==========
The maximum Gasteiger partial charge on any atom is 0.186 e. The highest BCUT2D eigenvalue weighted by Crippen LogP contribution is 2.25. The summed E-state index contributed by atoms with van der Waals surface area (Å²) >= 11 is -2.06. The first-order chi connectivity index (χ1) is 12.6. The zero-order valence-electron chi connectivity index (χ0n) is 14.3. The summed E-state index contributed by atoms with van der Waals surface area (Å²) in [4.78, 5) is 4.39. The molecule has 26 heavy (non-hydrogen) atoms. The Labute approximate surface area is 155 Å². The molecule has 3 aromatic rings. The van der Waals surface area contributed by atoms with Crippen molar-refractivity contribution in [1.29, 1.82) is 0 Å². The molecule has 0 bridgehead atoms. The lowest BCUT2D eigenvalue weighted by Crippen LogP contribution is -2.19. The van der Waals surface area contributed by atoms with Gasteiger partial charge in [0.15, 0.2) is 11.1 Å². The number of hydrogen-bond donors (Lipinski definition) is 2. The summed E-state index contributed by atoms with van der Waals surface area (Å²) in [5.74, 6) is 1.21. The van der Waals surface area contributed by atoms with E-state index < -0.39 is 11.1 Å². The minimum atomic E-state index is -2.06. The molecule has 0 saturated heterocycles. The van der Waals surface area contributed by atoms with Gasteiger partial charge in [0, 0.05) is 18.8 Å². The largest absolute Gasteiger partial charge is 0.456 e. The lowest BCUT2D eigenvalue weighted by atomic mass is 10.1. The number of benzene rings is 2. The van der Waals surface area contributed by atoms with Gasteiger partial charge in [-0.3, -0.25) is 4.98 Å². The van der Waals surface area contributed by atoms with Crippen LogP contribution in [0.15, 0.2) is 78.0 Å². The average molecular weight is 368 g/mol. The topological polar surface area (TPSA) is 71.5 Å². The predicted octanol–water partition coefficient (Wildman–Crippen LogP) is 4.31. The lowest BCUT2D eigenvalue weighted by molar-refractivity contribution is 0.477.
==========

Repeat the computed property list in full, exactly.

The maximum Gasteiger partial charge on any atom is 0.186 e. The highest BCUT2D eigenvalue weighted by Crippen LogP contribution is 2.25. The summed E-state index contributed by atoms with van der Waals surface area (Å²) >= 11 is -2.06. The first-order chi connectivity index (χ1) is 12.6. The zero-order valence-electron chi connectivity index (χ0n) is 14.3. The summed E-state index contributed by atoms with van der Waals surface area (Å²) in [4.78, 5) is 4.39. The molecule has 26 heavy (non-hydrogen) atoms. The Labute approximate surface area is 155 Å². The molecule has 3 aromatic rings. The van der Waals surface area contributed by atoms with Crippen molar-refractivity contribution in [1.29, 1.82) is 0 Å². The molecule has 0 bridgehead atoms. The lowest BCUT2D eigenvalue weighted by Crippen LogP contribution is -2.19. The van der Waals surface area contributed by atoms with Gasteiger partial charge in [0.15, 0.2) is 11.1 Å². The number of hydrogen-bond donors (Lipinski definition) is 2. The summed E-state index contributed by atoms with van der Waals surface area (Å²) in [5.74, 6) is 1.21. The van der Waals surface area contributed by atoms with E-state index < -0.39 is 11.1 Å². The minimum atomic E-state index is -2.06. The molecule has 0 saturated heterocycles. The van der Waals surface area contributed by atoms with Gasteiger partial charge in [0, 0.05) is 18.8 Å². The largest absolute Gasteiger partial charge is 0.456 e. The lowest BCUT2D eigenvalue weighted by atomic mass is 10.1. The number of benzene rings is 2. The van der Waals surface area contributed by atoms with Gasteiger partial charge in [-0.3, -0.25) is 4.98 Å². The van der Waals surface area contributed by atoms with Crippen LogP contribution in [0.15, 0.2) is 78.0 Å². The average molecular weight is 368 g/mol. The topological polar surface area (TPSA) is 71.5 Å². The predicted octanol–water partition coefficient (Wildman–Crippen LogP) is 4.31. The lowest BCUT2D eigenvalue weighted by molar-refractivity contribution is 0.477.